Ralph E. Munson
Department of Entomology

James A. Schaffer
Department of Agronomy

Einar W. Palm
Department of Plant Pathology

Three species of aphids commonly are found on grain and forage sorghums in Missouri. One species, commonly known as "greenbug," has caused the most consistent damage since its introduction to Missouri in 1969.

Descriptions and life histories

Greenbugs are light greenish-yellow aphids with a narrow, darker green streak down the center of the abdomen (back). Antennae, eyes, tarsi (feet) and the tips of cornicles are black (illustrations). All remaining parts of the body, legs and cornicles are greenish-yellow.

Both winged and wingless forms occur within the same colony. You can distinguish winged forms of greenbugs from other winged aphid species by the single fork of the median vein of the forewings. The strain of greenbugs attacking sorghums differs from other aphids by their ability to reproduce at relatively high temperatures.

Greenbugs give birth to living young. A female may produce from 50 to 80 offspring within her three- to four-week life span. These newly born greenbugs may complete their growth and development within one to three weeks depending on the temperature. Upon reaching the adult stage, females begin reproducing; this explains how large populations develop in a short period of time. There may be 10 to 15 generations per year on sorghums in Missouri.

Winged forms develop under crowded and droughty conditions or upon maturity of the host plant. Winged forms may be dispersed many miles by flight and prevailing winds.

  • Corn leaf aphids are greenish-blue in color. Antennae and all of the legs and cornicles are black. These aphids usually are found in the whorls and on the tops of newly emerged leaves of sorghum plants. The life cycle of corn leaf aphids is similar to that of greenbugs.
  • Yellow sugarcane aphids, as the name implies, are lemon yellow in color. These aphids are slightly larger than the previous two species. Their bodies are slightly oval (nearly round) and covered with setae (hairs) and two double rows of tubercles (small raised spots bearing setae) down each side of the back. In general, this aphid's life cycle is similar to the greenbug's, but detailed biological data and host preferences are not well known.


All aphids have piercing, sucking mouth parts that they use to suck juices from plant tissue.

Greenbugs and yellow sugarcane aphids inject a toxin along with saliva into plant tissue, causing a yellowish spot to develop around the point of feeding. Such damaged tissue quickly results in a reddish color on the leaf surface. These reddish areas gradually enlarge as the aphid colonies on the underside of leaves increase in numbers. Eventually, feeding causes the leaves to start browning at the outer edges and ultimately to die.

Seedling sorghums, struggling for survival under abnormal growing conditions, may be killed by as few as 10 or more greenbugs or yellow sugarcane aphids per plant. Under adequate growing conditions, larger plants can tolerate more greenbugs (to a point) than smaller plants without a stand or yield reduction. (See economic thresholds under insecticidal control.)

Corn leaf aphids also suck sap from leaves, but these aphids do not inject a toxin. Therefore, corn leaf aphid feeding does not result in discolored or dying tissue or foliage. Under severe drought stress, heavy infestations may cause some reddish streaking of top leaves and failure of some heads to completely emerge from the boot.

All of the aphid species that are common to grain sorghum can act as vectors for the Maize Dwarf Mosaic Virus (MDMV). This virus can be a problem in fields in which Johnsongrass is abundant because the grass serves as the overwintering perennial host. The virus disease produces distinct mottling of leaf tissues. Infected leaves are yellow with light green islands. Red leaf symptoms occur in highly susceptible varieties in cool weather.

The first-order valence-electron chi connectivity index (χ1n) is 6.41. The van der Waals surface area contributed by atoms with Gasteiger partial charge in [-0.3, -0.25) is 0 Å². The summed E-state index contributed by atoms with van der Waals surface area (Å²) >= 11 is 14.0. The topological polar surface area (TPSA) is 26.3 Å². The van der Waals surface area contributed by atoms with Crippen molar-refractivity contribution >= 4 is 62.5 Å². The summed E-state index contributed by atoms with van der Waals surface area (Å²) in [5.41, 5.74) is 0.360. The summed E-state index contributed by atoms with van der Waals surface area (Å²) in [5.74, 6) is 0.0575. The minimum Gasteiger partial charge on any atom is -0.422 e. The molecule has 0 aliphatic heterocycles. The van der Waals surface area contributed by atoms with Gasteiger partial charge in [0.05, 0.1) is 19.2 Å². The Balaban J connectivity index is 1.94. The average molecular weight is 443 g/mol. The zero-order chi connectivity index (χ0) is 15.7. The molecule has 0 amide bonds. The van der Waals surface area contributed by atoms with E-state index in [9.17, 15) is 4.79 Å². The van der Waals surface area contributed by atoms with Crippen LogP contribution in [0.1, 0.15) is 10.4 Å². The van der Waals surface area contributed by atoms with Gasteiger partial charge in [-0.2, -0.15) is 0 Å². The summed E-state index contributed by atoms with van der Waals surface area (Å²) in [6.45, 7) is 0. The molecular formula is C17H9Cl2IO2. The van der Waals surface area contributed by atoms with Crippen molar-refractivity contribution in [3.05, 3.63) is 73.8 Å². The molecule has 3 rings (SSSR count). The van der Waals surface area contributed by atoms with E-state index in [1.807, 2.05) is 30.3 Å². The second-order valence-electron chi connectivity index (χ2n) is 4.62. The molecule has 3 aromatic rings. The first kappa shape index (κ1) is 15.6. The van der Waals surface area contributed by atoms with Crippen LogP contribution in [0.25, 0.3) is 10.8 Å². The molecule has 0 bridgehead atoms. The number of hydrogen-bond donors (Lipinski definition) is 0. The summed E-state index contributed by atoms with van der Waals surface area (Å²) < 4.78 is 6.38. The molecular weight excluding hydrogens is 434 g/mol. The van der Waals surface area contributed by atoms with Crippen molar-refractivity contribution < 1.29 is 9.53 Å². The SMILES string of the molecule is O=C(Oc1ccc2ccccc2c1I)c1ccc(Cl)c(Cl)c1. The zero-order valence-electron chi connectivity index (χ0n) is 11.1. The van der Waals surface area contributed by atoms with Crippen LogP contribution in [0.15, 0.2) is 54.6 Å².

The symptoms are more easily seen on young leaves than on older ones. When the plants reach the boot stage, symptoms become less apparent in the leaves, but stunting and poor filling of heads can result. Time of infection determines how much yield loss is likely to occur on susceptible hybrids. If plants are infected before reaching 45 days of age, losses are greater than if infection occurs later.


Four methods of control can be used in the management of aphid infestations on sorghums. These are:

  • Time of planting
  • Greenbug resistant or tolerant varieties
  • Natural control by beneficial insects
  • Insecticides.

These management methods usually perform best when used in combination, but they may also be used separately.

Time of planting
Sorghums are warm weather crops. Planting should be delayed until soil temperatures are about 60 degrees Fahrenheit. These temperatures allow more rapid seed germination, seedling growth and root system establishment without the adversities associated with cool to cold weather.

Soil temperatures in Missouri usually reach this 60 degree F level during the last half of May or early June. Planting at this time does not reduce the maximum yield potential and may even increase yields. This suggested planting time corresponds with small grain ripening and peak migration of winged greenbugs from small grains to other hosts. Theoretically, the majority of greenbugs will have moved to other hosts by the time seedlings emerge.

Because of the severity of sorghum midge and other head damaging pests in the southeastern area of the state, earlier planting may be best regardless of the risk of seedling greenbug infestation and other associated cool weather problems.

Resistant and tolerant varieties
Greenbugs have evolved over time and each change resulted in a new biotype. Greenbugs did not begin to attack grain in Missouri until 1969. That biotype was called Biotype "C."

Biotype "D" was a localized, insecticide-resistant (to Disyston) biotype which developed in the mid 1970s. After greenbug-resistant sorghum hybrids were developed, wheat breeders began work to develop greenbug resistant wheat varieties. In 1979 or 1980, the wheat lines that had shown resistance to greenbug began to be destroyed by the new Biotype "E" greenbug. This biotype could also destroy grain sorghum hybrids which had shown resistance to Biotype "C" greenbugs.

Presently, a few grain sorghum hybrids show good resistance (even in the seedling stage) to Biotype "E" greenbugs. Undoubtedly, more hybrids with resistance will be developed in the future. This resistance involves both tolerance and antibiosis (an association between organisms which is injurious to one of these organisms).